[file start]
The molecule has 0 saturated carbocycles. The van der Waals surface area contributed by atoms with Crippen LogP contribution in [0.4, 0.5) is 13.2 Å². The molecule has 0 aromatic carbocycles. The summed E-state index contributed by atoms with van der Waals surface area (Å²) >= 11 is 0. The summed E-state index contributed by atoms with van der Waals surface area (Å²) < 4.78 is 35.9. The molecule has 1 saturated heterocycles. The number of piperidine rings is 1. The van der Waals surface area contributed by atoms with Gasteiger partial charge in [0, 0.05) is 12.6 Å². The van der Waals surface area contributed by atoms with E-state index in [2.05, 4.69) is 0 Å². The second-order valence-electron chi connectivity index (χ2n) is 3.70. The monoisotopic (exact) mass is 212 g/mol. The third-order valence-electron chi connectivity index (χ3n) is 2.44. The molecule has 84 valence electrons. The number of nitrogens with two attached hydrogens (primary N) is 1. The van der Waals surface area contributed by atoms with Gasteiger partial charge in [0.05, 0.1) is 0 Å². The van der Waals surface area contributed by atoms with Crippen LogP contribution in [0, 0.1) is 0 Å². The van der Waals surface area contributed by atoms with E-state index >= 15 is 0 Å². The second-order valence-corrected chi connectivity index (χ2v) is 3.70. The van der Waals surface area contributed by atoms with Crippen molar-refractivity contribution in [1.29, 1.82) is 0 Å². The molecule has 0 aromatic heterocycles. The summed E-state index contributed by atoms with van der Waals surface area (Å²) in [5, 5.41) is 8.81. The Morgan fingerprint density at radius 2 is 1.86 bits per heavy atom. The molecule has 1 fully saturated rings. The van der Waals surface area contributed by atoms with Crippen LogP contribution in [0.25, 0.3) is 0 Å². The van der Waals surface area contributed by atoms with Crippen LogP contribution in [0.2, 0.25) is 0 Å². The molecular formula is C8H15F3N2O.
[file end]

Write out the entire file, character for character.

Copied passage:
The molecule has 0 saturated carbocycles. The van der Waals surface area contributed by atoms with Crippen LogP contribution in [0.4, 0.5) is 13.2 Å². The molecule has 0 aromatic carbocycles. The summed E-state index contributed by atoms with van der Waals surface area (Å²) >= 11 is 0. The summed E-state index contributed by atoms with van der Waals surface area (Å²) < 4.78 is 35.9. The molecule has 1 saturated heterocycles. The number of piperidine rings is 1. The van der Waals surface area contributed by atoms with Gasteiger partial charge in [0, 0.05) is 12.6 Å². The van der Waals surface area contributed by atoms with E-state index in [2.05, 4.69) is 0 Å². The second-order valence-electron chi connectivity index (χ2n) is 3.70. The monoisotopic (exact) mass is 212 g/mol. The third-order valence-electron chi connectivity index (χ3n) is 2.44. The molecule has 84 valence electrons. The number of nitrogens with two attached hydrogens (primary N) is 1. The van der Waals surface area contributed by atoms with Gasteiger partial charge in [0.05, 0.1) is 0 Å². The van der Waals surface area contributed by atoms with Crippen LogP contribution in [0, 0.1) is 0 Å². The van der Waals surface area contributed by atoms with E-state index >= 15 is 0 Å². The second-order valence-corrected chi connectivity index (χ2v) is 3.70. The van der Waals surface area contributed by atoms with Crippen molar-refractivity contribution in [1.29, 1.82) is 0 Å². The molecule has 0 aromatic heterocycles. The summed E-state index contributed by atoms with van der Waals surface area (Å²) in [5, 5.41) is 8.81. The Morgan fingerprint density at radius 2 is 1.86 bits per heavy atom. The molecule has 1 fully saturated rings. The van der Waals surface area contributed by atoms with Crippen LogP contribution in [0.25, 0.3) is 0 Å². The van der Waals surface area contributed by atoms with Crippen LogP contribution in [0.2, 0.25) is 0 Å². The molecular formula is C8H15F3N2O.